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What is a DREAMer? When it comes to immigration reform, a “Dreamer” (often spelled “DREAMer”) refers to a young person who qualifies for the DREAM Act.
The DREAM Act (Development, Relief, and Education for Alien Minors) is a piece of legislation first introduced to congress in 2001 that grants a pathway to citizenship to young people who were brought to the United States as children without documentation. These are young people who are American in every way except on paper. They have grown up in this country and consider themselves to be American, but lack the documents to fully engage in society
After Congress failed to pass the DREAM Act in 2010 despite 70% of Americans supporting the proposed legislation, President Obama in 2012 announced a temporary program that allows DREAMers to come forward, pass a background check, and apply for work permits. The program is called Deferred Action for Childhood Arrivals or DACA for short.
DACA allowed nearly a million young people to come out of the shadows, work legally, and live in relative fear of deportation. It is widely considered to be one of President Obama’s most popular programs. It helped to drive economic growth, keep families together, promote education and community integration, and strengthen civic ties throughout the country. However, DREAMers were still not provided a pathway to citizenship under the program. And, since it was created through an executive order, presidents after Obama could rescind it at any time.
A recent poll from Global Strategy Group found that by more than a 2:1 margin, 58%-28%, Americans oppose an effort to repeal DACA.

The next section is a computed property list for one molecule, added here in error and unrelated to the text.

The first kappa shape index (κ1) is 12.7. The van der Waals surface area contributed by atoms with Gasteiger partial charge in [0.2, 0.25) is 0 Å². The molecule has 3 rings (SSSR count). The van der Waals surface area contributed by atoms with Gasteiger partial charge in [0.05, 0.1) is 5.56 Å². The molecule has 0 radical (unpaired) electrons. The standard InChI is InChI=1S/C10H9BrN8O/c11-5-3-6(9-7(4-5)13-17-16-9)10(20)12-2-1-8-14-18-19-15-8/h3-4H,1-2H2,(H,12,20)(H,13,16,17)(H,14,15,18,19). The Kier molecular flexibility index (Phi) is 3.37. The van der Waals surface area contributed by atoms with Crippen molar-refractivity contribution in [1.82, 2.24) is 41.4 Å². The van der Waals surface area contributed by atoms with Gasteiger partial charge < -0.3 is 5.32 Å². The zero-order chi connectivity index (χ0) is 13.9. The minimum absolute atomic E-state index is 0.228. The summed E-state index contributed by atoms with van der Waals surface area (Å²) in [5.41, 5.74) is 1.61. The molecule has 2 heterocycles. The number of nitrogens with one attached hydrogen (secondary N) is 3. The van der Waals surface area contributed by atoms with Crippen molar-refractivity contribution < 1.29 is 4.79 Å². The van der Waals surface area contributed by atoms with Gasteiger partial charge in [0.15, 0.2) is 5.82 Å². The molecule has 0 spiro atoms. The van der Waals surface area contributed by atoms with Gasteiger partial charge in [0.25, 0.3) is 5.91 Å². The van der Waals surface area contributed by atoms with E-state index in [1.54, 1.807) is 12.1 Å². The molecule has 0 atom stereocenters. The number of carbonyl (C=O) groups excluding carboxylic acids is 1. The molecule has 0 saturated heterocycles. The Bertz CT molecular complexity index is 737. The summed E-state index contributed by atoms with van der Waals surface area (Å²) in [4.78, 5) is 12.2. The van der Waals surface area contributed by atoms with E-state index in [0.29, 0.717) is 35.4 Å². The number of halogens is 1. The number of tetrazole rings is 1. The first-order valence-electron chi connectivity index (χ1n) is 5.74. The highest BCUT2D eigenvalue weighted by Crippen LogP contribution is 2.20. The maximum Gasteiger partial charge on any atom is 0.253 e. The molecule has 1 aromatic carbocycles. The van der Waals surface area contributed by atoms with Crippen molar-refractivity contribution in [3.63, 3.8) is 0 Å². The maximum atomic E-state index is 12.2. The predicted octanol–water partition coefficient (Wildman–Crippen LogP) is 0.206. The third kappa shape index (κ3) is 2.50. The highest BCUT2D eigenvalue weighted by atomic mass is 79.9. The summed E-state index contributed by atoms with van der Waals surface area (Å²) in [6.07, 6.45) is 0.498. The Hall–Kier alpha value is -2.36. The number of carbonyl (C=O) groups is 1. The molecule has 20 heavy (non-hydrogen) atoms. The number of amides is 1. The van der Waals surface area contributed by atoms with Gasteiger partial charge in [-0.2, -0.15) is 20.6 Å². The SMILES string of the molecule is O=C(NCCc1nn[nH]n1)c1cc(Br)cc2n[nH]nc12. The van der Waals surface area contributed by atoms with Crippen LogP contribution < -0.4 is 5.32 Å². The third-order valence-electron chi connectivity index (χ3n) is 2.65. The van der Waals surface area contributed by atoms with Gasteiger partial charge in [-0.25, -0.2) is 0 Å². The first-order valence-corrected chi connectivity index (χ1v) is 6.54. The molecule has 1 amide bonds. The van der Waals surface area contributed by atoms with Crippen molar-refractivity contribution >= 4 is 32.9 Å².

President Trump and his Administration have gone both ways on DACA, promising both to “immediately terminate” it, and saying that he has “a big heart” on the issue. Since his inauguration, however, more than a dozen Dreamers have been arrested, detained, and (in some cases) released. Trump arrested Daniel Ramirez Medina after claiming that Daniel was part of a gang, when he was not. He also arrested Daniela Vargas, who was not detained until she spoke out about her case. And he deported Juan Manuel, a Dreamer with active DACA, who was removed just a few hours after he was first picked up.
That’s why one of the most important immigration fights with the Trump administration will center on the future of the Deferred Action for Childhood Arrivals program and the 1.9 million DACA-eligible young people across America who could benefit from it.
America asked young undocumented people to trust their government, step forward and apply for DACA in order to be able to work legally, feel safe, and contribute the country they call home. Now, the President, some of his Cabinet nominees, and most others in the GOP are saying that we should betray that trust, revoke work permits and people’s livelihoods, once again subjecting these young people to deportation.
There are even fears that DACA recipients’ information provided to the government during the application process could be used by the Trump Administration to facilitate enforcement. This is unacceptable.
Everyday, brave men, women, and children continue to stand up and speak out on behalf of themselves and their families. They remind us what it means to be American. This is their home and they are here to stay. Now, our leaders in Washington need to recognize this reality.